Parental Contact

Any parental queries regarding the Year 7 Catch-up Premium should be directed to Mrs German, Assistant Headteacher.

Expected standard in reading and/or maths by the end of Year 6

From September 2016, the Literacy and Numeracy Catch-up Premium is to support all Year 7 pupils who did not achieve the the expected standard is defined as a scaled score below 100 in these assessments.

At the end of Key Stage 2 in 2019, 60 out of the cohort of 180 did not reach standard in Reading and 47 out of 180 did not in reach standard in Mathematics. Figures for 2018 were 42 out of the cohort of 195 for Reading and 34 out of 195 for Maths did not reach standard. Funding will be at the same level as in 2018-19 (approximately £12,000) therefore we plan to maintain and further refine our targeted intervention, as follows:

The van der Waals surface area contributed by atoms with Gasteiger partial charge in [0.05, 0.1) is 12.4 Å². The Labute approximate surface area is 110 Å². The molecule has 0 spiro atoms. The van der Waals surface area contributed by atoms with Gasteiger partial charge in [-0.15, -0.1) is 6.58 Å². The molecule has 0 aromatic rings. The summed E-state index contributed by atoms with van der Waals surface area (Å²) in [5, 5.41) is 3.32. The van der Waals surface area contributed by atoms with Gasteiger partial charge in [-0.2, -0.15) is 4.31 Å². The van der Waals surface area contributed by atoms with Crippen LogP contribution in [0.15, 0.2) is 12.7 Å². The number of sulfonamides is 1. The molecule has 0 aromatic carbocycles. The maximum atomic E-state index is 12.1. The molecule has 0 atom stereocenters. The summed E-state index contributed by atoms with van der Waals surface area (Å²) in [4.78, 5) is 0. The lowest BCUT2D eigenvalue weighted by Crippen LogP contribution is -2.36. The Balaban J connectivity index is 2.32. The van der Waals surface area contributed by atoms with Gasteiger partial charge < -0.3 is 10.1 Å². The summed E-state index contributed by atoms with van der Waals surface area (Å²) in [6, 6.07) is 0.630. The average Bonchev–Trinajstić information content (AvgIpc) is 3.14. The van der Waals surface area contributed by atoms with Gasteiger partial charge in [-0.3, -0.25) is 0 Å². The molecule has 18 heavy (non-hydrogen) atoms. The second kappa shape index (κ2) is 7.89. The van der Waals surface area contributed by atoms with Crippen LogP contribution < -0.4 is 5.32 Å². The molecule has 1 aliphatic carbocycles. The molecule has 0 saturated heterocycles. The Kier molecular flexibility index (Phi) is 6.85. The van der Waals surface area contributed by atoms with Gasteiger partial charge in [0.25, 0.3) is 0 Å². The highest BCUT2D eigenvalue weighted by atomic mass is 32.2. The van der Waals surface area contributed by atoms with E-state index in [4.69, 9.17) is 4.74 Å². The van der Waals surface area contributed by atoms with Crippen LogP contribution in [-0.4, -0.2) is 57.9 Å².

Targeted one-to-one and small group withdrawal tuition and support in English, Literacy and Maths.

Use of Key Stage 2 Question Level Analysis, the PiXL Microwave and GL Assessments to target key
strands where students have under-achieved.

Use of the PASS Intervention software (GL Assessments) to determine student attitudes to learning
and offer support where appropriate.

English – Arrow (literacy intervention), Lexia (developing skills that support literacy), Nessy (spelling and reading), Speed Up (Handwriting), Wordshark

Maths – Numbershark, Numeracy Ninjas, Timetables

General – SEAL (Emotional literacy), ELSA (social skills)